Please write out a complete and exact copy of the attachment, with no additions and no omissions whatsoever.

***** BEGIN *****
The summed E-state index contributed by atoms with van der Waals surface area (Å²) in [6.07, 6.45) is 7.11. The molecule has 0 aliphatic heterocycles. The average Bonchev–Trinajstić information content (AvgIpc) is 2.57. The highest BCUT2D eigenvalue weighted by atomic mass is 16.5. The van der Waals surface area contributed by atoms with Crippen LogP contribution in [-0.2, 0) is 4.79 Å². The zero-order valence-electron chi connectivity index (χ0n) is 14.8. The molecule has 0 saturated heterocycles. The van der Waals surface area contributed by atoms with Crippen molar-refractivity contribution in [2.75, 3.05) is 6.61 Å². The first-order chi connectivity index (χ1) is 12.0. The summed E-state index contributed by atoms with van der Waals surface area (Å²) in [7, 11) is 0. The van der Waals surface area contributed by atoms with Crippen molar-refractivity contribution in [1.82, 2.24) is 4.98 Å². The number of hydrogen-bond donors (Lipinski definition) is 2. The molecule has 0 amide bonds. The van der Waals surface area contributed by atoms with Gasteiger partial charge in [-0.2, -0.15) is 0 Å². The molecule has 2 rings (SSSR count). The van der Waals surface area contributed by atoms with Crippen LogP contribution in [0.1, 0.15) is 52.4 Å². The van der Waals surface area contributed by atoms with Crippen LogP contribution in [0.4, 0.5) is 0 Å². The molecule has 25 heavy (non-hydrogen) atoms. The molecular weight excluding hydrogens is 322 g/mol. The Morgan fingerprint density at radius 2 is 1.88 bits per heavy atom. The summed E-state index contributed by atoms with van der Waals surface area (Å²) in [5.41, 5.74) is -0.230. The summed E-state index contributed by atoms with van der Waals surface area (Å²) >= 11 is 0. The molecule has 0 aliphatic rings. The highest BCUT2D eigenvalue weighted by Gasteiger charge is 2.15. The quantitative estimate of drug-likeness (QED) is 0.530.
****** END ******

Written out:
The summed E-state index contributed by atoms with van der Waals surface area (Å²) in [6.07, 6.45) is 7.11. The molecule has 0 aliphatic heterocycles. The average Bonchev–Trinajstić information content (AvgIpc) is 2.57. The highest BCUT2D eigenvalue weighted by atomic mass is 16.5. The van der Waals surface area contributed by atoms with Crippen LogP contribution in [-0.2, 0) is 4.79 Å². The zero-order valence-electron chi connectivity index (χ0n) is 14.8. The molecule has 0 saturated heterocycles. The van der Waals surface area contributed by atoms with Crippen molar-refractivity contribution in [2.75, 3.05) is 6.61 Å². The first-order chi connectivity index (χ1) is 12.0. The summed E-state index contributed by atoms with van der Waals surface area (Å²) in [7, 11) is 0. The van der Waals surface area contributed by atoms with Crippen molar-refractivity contribution in [1.82, 2.24) is 4.98 Å². The number of hydrogen-bond donors (Lipinski definition) is 2. The molecule has 0 amide bonds. The van der Waals surface area contributed by atoms with Gasteiger partial charge in [-0.2, -0.15) is 0 Å². The molecule has 2 rings (SSSR count). The van der Waals surface area contributed by atoms with Crippen LogP contribution in [0.1, 0.15) is 52.4 Å². The van der Waals surface area contributed by atoms with Crippen LogP contribution in [0.4, 0.5) is 0 Å². The molecule has 25 heavy (non-hydrogen) atoms. The molecular weight excluding hydrogens is 322 g/mol. The Morgan fingerprint density at radius 2 is 1.88 bits per heavy atom. The summed E-state index contributed by atoms with van der Waals surface area (Å²) in [5.41, 5.74) is -0.230. The summed E-state index contributed by atoms with van der Waals surface area (Å²) >= 11 is 0. The molecule has 0 aliphatic rings. The highest BCUT2D eigenvalue weighted by Gasteiger charge is 2.15. The quantitative estimate of drug-likeness (QED) is 0.530.